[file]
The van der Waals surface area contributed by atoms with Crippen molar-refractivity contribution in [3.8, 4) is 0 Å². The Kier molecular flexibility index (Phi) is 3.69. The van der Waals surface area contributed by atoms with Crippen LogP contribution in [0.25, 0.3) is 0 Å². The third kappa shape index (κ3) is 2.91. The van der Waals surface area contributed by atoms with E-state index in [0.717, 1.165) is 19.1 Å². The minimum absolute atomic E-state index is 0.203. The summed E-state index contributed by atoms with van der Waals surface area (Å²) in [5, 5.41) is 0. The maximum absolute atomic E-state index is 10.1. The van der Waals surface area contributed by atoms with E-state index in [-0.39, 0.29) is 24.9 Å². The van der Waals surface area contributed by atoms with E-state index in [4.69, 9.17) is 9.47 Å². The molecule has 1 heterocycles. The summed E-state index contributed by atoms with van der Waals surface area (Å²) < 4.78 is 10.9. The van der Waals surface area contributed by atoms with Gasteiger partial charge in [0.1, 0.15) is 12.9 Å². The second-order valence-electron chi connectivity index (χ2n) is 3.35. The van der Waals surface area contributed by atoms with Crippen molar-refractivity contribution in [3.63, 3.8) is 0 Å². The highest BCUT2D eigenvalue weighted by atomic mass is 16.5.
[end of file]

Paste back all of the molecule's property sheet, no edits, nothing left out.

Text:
The van der Waals surface area contributed by atoms with Crippen molar-refractivity contribution in [3.8, 4) is 0 Å². The Kier molecular flexibility index (Phi) is 3.69. The van der Waals surface area contributed by atoms with Crippen LogP contribution in [0.25, 0.3) is 0 Å². The third kappa shape index (κ3) is 2.91. The van der Waals surface area contributed by atoms with E-state index in [0.717, 1.165) is 19.1 Å². The minimum absolute atomic E-state index is 0.203. The summed E-state index contributed by atoms with van der Waals surface area (Å²) in [5, 5.41) is 0. The maximum absolute atomic E-state index is 10.1. The van der Waals surface area contributed by atoms with E-state index in [-0.39, 0.29) is 24.9 Å². The van der Waals surface area contributed by atoms with E-state index in [4.69, 9.17) is 9.47 Å². The molecule has 1 heterocycles. The summed E-state index contributed by atoms with van der Waals surface area (Å²) < 4.78 is 10.9. The van der Waals surface area contributed by atoms with Gasteiger partial charge in [0.1, 0.15) is 12.9 Å². The second-order valence-electron chi connectivity index (χ2n) is 3.35. The van der Waals surface area contributed by atoms with Crippen molar-refractivity contribution in [3.63, 3.8) is 0 Å². The highest BCUT2D eigenvalue weighted by atomic mass is 16.5.